8. ^ Li Rulong (李如龙) (1994). 福州方言词典 (in Chinese) (Rev. 1st ed.). Fuzhou: Fujian People's Press. p. 1. ISBN 7211023546.
  9. ^ "关于福州十邑". Mindu Online (in Chinese). Retrieved 11 October 2023.
  10. ^ Sim, Michelle Jia En (2022). A sketch grammar of Singapore Fuzhou (Master's thesis). Singapore: Nanyang Technological University. doi:10.32657/10356/155961. S2CID 247931980.[better source needed]
  11. ^ Lin, Sheng-Chang (2021-09-13). "At the Edge of State Control: The Creation of the "Matsu Islands"". Taiwan Insight. University of Nottingham Taiwan Studies Programme. Retrieved 2023-05-21.
  12. ^ Zheng, Wei (25 January 2015). 論前齶音聲母j-的唇齒化音變 (PDF). Bulletin of Chinese Linguistics (in Chinese). 8 (2): 195–213. doi:10.1163/2405478X-00802003. ISSN 2405-478X. Retrieved 11 October 2023.
  13. ^ a b Bodman, Nicholas C. (1984). "The Namlong Dialect, a Northern Min Outlier in Zhongshan Xian and the Influence of Cantonese on its Lexicon and Phonology". Tsing Hua Journal of Chinese Studies. 14 (1): 1–19.
  14. ^ a b c Bodman, Nicholas C. (1985). Acson, Veneeta; Leed, Richard L. (eds.). The Reflexes of Initial Nasals in Proto-Southern Min-Hingua. Oceanic Linguistics Special Publications. Vol. 20. University of Hawaii Press. pp. 2–20. ISBN 978-0-8248-0992-8. JSTOR 20006706.
  15. ^ "大眾運輸工具播音語言平等保障法§6-全國法規資料庫". law.moj.gov.tw (in Chinese). 全國法規資料庫. Retrieved 12 October 2023.
  16. ^ Zheng Jing (郑靓). "乡音报站"女神"郭铃:唱响福州地铁好声音 -东南网-福建官方新闻门户". Min Dong Wang. Retrieved 12 October 2023.
  17. ^ Guest, Kenneth J. (2003). God in Chinatown: Religion and Survival in New York's Evolving Immigrant Community. New York University Press. p. 48. ISBN 0814731546.
  18. ^ Pieke, Frank. "Research Briefing 4: Transnational Communities" (PDF). Transnational Communities Programme, Institute of Social and Cultural Anthropology, Oxford. Archived from the original (PDF) on 4 March 2016. Retrieved 2 March 2015.
  19. ^ Wang, Danlu (31 March 2014). "Profession or passion?: Teaching Chinese in London Chinese complementary schools". London Review of Education. 12: 34–49. doi:10.18546/LRE.12.1.05. ISSN 1474-8460. S2CID 151552619.
  20. ^ Luo, Siyu; Gadd, David; Broad, Rose (May 2023). "The criminalisation and exploitation of irregular Chinese migrant workers in the United Kingdom". European Journal of Criminology. 20 (3): 1016–1036. doi:10.1177/14773708221132889. S2CID 255079151.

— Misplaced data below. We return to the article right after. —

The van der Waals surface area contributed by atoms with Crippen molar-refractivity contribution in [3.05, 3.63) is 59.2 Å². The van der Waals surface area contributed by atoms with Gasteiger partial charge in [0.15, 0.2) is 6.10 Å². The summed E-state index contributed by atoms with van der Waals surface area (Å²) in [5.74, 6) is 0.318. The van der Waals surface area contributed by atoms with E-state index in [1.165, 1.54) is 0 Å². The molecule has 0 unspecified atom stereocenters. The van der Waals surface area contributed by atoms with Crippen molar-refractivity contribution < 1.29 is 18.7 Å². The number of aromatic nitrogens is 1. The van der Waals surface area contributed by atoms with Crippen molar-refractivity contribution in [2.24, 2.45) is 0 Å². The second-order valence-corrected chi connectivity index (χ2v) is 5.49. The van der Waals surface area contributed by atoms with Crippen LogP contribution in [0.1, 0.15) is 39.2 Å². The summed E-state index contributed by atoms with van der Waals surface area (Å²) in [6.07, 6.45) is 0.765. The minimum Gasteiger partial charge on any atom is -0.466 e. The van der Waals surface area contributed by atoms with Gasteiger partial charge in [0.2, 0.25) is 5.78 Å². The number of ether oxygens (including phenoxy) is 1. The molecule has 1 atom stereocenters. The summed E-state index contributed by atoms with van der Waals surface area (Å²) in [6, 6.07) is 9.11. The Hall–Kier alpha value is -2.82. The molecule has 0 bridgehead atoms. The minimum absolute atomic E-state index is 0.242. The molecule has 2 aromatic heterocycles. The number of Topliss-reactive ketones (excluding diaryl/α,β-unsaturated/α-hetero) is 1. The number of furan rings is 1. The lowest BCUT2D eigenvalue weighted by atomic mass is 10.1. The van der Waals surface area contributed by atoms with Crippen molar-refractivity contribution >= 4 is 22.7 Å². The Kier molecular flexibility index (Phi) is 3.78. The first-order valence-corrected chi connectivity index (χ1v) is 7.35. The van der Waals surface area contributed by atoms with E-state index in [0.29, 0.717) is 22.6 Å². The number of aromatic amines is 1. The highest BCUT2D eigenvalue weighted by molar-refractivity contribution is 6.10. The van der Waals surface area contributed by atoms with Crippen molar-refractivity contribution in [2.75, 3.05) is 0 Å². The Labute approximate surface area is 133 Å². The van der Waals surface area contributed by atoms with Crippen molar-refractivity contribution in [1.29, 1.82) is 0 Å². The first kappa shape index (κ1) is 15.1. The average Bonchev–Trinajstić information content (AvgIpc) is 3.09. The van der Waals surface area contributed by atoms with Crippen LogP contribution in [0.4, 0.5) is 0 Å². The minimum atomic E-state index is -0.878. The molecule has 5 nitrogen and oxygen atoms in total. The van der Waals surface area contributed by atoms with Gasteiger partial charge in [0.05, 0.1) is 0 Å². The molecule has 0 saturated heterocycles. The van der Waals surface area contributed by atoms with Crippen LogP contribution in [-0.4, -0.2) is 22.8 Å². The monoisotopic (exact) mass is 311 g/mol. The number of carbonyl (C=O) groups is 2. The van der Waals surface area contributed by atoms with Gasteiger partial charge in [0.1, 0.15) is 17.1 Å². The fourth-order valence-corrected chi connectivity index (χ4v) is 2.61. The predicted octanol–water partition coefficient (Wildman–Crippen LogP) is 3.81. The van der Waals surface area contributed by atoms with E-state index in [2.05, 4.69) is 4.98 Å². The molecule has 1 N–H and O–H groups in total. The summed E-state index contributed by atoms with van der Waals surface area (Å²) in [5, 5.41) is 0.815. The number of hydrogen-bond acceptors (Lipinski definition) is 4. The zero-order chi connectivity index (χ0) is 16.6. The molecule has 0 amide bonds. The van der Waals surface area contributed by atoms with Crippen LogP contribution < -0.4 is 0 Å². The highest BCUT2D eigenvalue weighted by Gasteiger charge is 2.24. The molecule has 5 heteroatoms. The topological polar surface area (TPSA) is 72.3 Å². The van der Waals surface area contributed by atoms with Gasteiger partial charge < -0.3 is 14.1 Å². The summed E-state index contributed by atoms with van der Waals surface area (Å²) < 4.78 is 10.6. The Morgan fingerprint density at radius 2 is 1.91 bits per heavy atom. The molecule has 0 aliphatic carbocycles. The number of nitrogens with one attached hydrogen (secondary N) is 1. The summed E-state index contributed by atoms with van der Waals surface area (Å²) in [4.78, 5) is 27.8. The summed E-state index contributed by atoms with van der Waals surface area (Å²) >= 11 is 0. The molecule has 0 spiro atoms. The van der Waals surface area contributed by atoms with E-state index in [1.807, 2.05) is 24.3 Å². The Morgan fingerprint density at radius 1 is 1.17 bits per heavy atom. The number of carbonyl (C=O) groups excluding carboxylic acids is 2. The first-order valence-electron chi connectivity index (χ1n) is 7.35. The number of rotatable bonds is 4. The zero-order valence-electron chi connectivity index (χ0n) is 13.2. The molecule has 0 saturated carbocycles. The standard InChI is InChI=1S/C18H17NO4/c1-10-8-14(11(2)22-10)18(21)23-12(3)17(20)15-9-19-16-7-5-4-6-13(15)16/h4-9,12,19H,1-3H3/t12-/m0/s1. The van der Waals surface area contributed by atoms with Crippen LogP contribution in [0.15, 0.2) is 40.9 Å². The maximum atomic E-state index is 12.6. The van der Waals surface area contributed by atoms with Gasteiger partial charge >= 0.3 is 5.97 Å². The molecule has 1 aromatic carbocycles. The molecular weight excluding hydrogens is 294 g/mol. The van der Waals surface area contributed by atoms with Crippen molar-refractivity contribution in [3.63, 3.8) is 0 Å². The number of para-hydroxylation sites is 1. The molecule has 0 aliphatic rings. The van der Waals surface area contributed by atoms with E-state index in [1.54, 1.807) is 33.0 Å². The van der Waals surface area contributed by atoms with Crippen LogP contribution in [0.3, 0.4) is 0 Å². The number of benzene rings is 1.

21. ^ Pieke, Frank N. "Recent Trends in Chinese Migration to Europe: Fujianese Migration in Perspective" (PDF). Retrieved 11 October 2023.
  22. ^ Luo, Siyu. "Statusless Chinese Migrant Workers in the UK: Irregular Migration and Labour Exploitation" (PDF). Retrieved 10 October 2023.
  23. ^ Wu, Yan; Wang, Xinyue. "Gendered Active Civic Participation: The Experience of Chinese Immigrants in Europe" (PDF). University of Oldenburg. Retrieved 10 October 2023.
  24. ^ Lin, Sheng; Bax, Trent (December 2009). "Irregular Emigration from Fuzhou: A Rural Perspective". Asian and Pacific Migration Journal. 18 (4): 539–551. doi:10.1177/011719680901800405. S2CID 153457798. Retrieved 10 October 2023.
  25. ^ Liu, Ting (2022). "El traductor automático en los comercios chinos de Cataluña: una herramienta para eliminar la barrera lingüística" (PDF). Retrieved 11 October 2023.
  26. ^ Ma, Jie. "From China to Spain Chinese Immigrants in Anthropological View" (PDF). Retrieved 11 October 2023.
  27. ^ Wong, Bernard P.; Chee-Beng, Tan, eds. (2013). Chinatowns around the world gilded ghetto, ethnopolis, and cultural diaspora. Brill. p. 251. ISBN 978-9004255906.
  28. ^ a b c d Norman, Jerry (1991). "The Mǐn Dialects in Historical Perspective". Journal of Chinese Linguistics Monograph Series (3): 323–358. ISSN 2409-2878. JSTOR 23827042.
  29. ^ Pan Maoding (潘茂鼎); Li Rulong (李如龍); Liang Yuzhang (梁玉璋); Zhang Shengyu (張盛裕); Chen Zhangtai (陳章太) (1963). 福建漢語方言分區略說. Zhongguo yuwen (6): 475–495.
  30. ^ Kurpaska, Maria (2010). Chinese language(s): a look through the prism of the great dictionary of modern Chinese dialects. Berlin: De Gruyter Mouton. p. 71. ISBN 9783110219142.
  31. ^ Bodman, Nicholas C. (1984). "The Namlong Dialect, a Northern Min Outlier in Zhongshan Xian and the Influence of Cantonese on its Lexicon and Phonology". Tsing Hua Journal of Chinese Studies. 14 (1): 1–19.
  32. ^ 李, 含茹. "苍南蛮话语音研究--《复旦大学》2009年硕士论文". CDMD.cnki.com.cn. Archived from the original on 2021-04-14. Retrieved 2019-03-12.
  33. ^ Yuan, Bixia; Wang, Yizhi (2013). "On the Initial Assimilations of Eastern Min Dialects in Fujian Province--《Dialect》2013年01期". Dialect. Archived from the original on 26 March 2023. Retrieved 9 September 2019.
  34. ^ Yang, Ching-Yu Helen (2015). "A synchronic view of the consonant mutations in Fuzhou dialect" (PDF). University System of Taiwan Working Papers in Linguistics. 8. Archived from the original (PDF) on 2020-06-08. Retrieved 2019-09-09.
  35. ^ a b Li, Zhuqing (2002). Fuzhou Phonology and Grammar. Springfield, VA: Dunwoody Press. ISBN 9781881265931.

Further reading[edit]